There was an Advisory committee meeting with UNESCO in 1976 somewhere in France and at that time ICOMOS, IUCN and ICCROM each of them proposed some texts. ICCROM made a reflection with the written part of the Venice Charter from P. Philippot and he referred, he was thinking about what is outstanding universal value that was his basic reflection. ICOMOS was reflecting, what should be the criteria for inscribing something on the list and IUCN was looking at the natural heritage aspects. P. Philippot was an art historian and I think he was very good, very qualified at history, and he was the person, who actually invited me and why I am still here. Anyway, he was not very convinced about the World Heritage Convention, because if we are now at this convention, it means that we will only look at the important monuments and we will forget about the context and then it will stop these things. And indeed, in the early nominations we only have the important monuments, especially in 1980’s. Only in the 1990s that there is coactive incoming or consciousness about the broader context and so therefore, for example in 1987 we have already in Brazil there is ICOMOS. ICOMOS actually had several regional conferences, which had some in Germany, in Brazil and so on, Mexico, where were discussing historical urban areas and what to do. In 1990 there is an increasing awareness of the vernacular heritage and UNESCO comes out with some recommendations also in this regard also ICOMOS. Actually, I can say that in 1980, late 1980s the Lake district in United Kingdom was proposed to the World Heritage List and ICOMOS considered that this interesting, because you have lots of interesting features, but none of these features were strong enough to justified the inscription and such a nice landscape, there was some Roman remains, there was some medieval remains, there was some natural features..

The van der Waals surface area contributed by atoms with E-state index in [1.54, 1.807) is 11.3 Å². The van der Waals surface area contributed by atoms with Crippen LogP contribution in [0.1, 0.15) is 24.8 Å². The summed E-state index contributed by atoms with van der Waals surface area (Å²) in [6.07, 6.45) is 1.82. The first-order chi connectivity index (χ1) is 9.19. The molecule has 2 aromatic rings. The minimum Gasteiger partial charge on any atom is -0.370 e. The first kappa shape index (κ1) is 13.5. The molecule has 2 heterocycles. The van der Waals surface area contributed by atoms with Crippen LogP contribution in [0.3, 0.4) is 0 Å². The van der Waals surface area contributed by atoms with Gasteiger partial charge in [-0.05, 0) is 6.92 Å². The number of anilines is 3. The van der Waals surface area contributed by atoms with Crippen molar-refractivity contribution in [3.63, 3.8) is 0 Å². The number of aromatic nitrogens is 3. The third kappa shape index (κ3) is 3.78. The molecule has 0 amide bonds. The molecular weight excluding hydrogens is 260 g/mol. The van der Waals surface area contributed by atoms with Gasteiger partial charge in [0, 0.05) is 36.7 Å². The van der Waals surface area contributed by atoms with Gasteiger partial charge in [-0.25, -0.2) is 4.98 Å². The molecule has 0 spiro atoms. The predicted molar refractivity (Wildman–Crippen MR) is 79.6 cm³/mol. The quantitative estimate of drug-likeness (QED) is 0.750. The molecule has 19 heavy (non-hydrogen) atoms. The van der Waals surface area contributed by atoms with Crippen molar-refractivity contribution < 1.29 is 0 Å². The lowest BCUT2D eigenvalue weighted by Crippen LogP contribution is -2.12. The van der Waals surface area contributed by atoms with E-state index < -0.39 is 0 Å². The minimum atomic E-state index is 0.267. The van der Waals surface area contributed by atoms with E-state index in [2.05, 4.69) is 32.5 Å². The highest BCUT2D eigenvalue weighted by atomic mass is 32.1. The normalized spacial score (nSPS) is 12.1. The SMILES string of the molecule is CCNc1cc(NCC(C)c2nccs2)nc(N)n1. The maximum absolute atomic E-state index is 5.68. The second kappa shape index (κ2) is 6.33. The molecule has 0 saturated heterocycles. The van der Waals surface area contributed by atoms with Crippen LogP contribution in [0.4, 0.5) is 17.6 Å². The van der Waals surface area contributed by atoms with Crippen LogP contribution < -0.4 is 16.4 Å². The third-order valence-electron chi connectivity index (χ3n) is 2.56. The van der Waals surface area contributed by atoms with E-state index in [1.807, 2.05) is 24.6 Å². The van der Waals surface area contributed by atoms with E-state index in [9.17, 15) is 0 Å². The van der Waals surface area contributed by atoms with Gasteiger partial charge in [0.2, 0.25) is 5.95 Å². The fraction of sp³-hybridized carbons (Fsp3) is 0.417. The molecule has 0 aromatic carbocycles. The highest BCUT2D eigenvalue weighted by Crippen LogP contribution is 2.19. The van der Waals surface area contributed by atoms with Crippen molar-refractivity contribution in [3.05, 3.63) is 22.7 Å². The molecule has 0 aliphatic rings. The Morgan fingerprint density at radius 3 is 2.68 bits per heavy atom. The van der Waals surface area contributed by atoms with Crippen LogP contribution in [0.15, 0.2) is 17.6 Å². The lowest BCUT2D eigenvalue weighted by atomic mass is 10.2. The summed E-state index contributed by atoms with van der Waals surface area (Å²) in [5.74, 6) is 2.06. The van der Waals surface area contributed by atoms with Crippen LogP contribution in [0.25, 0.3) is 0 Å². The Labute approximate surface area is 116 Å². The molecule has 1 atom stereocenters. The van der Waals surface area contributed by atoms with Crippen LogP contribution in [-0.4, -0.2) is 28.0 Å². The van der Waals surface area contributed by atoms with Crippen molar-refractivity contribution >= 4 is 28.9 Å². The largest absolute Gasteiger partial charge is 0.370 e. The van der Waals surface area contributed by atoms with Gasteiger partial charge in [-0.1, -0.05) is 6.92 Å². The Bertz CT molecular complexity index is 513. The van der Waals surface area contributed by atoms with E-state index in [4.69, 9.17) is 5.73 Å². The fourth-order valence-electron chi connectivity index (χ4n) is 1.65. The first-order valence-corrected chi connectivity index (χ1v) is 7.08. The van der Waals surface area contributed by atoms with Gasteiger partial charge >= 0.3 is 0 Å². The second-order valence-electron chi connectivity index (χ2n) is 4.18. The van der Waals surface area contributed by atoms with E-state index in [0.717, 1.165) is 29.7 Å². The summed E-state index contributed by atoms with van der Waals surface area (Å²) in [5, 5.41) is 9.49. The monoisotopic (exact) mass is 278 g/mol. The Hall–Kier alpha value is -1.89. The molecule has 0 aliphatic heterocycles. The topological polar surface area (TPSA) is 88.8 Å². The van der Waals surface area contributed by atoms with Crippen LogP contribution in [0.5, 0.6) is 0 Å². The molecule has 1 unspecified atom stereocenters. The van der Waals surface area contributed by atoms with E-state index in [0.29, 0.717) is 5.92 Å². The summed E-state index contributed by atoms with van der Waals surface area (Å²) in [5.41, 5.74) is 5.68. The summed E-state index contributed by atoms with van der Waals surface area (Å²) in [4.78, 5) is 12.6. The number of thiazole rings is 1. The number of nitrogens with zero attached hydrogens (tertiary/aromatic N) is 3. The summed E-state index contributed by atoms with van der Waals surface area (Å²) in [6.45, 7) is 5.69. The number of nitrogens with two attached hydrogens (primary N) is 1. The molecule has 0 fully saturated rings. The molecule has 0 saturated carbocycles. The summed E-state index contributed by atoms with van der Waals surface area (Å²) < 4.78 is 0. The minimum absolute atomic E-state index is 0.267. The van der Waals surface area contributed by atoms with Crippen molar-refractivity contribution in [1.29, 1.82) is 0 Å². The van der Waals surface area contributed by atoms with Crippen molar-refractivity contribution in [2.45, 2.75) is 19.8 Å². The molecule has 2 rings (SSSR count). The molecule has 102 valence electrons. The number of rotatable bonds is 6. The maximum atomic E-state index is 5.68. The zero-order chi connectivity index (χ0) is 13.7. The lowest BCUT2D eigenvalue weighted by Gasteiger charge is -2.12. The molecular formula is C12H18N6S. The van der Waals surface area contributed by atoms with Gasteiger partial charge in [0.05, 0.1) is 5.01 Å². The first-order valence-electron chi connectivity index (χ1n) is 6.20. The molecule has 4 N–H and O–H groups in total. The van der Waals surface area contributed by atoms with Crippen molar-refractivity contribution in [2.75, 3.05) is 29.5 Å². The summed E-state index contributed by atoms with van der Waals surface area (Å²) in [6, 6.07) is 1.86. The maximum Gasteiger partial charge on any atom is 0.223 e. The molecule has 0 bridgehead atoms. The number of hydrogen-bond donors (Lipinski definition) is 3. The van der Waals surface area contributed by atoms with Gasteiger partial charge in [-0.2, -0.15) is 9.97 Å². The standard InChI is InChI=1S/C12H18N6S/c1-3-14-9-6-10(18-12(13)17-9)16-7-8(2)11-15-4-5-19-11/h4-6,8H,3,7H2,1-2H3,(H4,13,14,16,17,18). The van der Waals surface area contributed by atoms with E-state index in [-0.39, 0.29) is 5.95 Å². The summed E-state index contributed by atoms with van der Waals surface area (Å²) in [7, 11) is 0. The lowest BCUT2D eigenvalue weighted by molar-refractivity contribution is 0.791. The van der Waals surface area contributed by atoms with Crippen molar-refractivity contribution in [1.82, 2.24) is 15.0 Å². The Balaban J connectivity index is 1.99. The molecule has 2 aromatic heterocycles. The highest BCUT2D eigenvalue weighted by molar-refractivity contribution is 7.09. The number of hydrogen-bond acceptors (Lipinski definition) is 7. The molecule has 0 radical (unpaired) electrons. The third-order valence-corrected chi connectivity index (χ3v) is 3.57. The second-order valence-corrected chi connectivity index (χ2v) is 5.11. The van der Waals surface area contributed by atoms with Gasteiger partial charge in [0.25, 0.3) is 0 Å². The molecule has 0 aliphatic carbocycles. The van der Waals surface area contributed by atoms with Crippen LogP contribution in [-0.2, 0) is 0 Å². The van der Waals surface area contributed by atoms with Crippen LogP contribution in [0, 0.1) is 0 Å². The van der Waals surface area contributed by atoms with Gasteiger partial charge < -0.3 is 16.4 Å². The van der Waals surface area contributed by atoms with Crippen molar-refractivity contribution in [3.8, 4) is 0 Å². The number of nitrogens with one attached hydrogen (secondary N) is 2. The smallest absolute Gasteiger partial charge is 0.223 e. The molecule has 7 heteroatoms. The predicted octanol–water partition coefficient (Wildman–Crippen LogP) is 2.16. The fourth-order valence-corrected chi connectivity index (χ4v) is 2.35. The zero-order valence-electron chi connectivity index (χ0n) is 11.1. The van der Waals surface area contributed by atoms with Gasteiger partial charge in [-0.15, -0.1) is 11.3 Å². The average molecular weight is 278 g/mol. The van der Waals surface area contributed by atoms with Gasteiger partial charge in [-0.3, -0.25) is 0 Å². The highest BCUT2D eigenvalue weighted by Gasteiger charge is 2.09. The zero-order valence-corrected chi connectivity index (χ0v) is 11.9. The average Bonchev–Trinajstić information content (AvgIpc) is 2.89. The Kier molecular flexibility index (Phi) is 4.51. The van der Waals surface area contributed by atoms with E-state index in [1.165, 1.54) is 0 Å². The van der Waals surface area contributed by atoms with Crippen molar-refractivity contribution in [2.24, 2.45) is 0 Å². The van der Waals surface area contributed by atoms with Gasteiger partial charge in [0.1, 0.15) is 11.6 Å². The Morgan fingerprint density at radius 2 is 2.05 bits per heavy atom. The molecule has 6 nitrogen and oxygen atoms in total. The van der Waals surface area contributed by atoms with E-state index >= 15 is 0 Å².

So, that was the starting point for the reflection of what is cultural landscape. Then, finally in 1992 this contriver culture landscape was defined and there was reflection of what type of cultural landscape should been thought about, one was sort of like a design landscape like garden, landscape garden something like that; another one is this sort of organically raw, like agricultural raw or something like landscape and… one was sort of a social landscape like secret mountain or battle field or something like that. Well, at the same time also the Council of Europe started thinking something about cultural landscapes and I was representing ICCROM and I was both in the World Heritage Committee discussing cultural landscape, but also in the Council of Europe discussing the cultural landscape.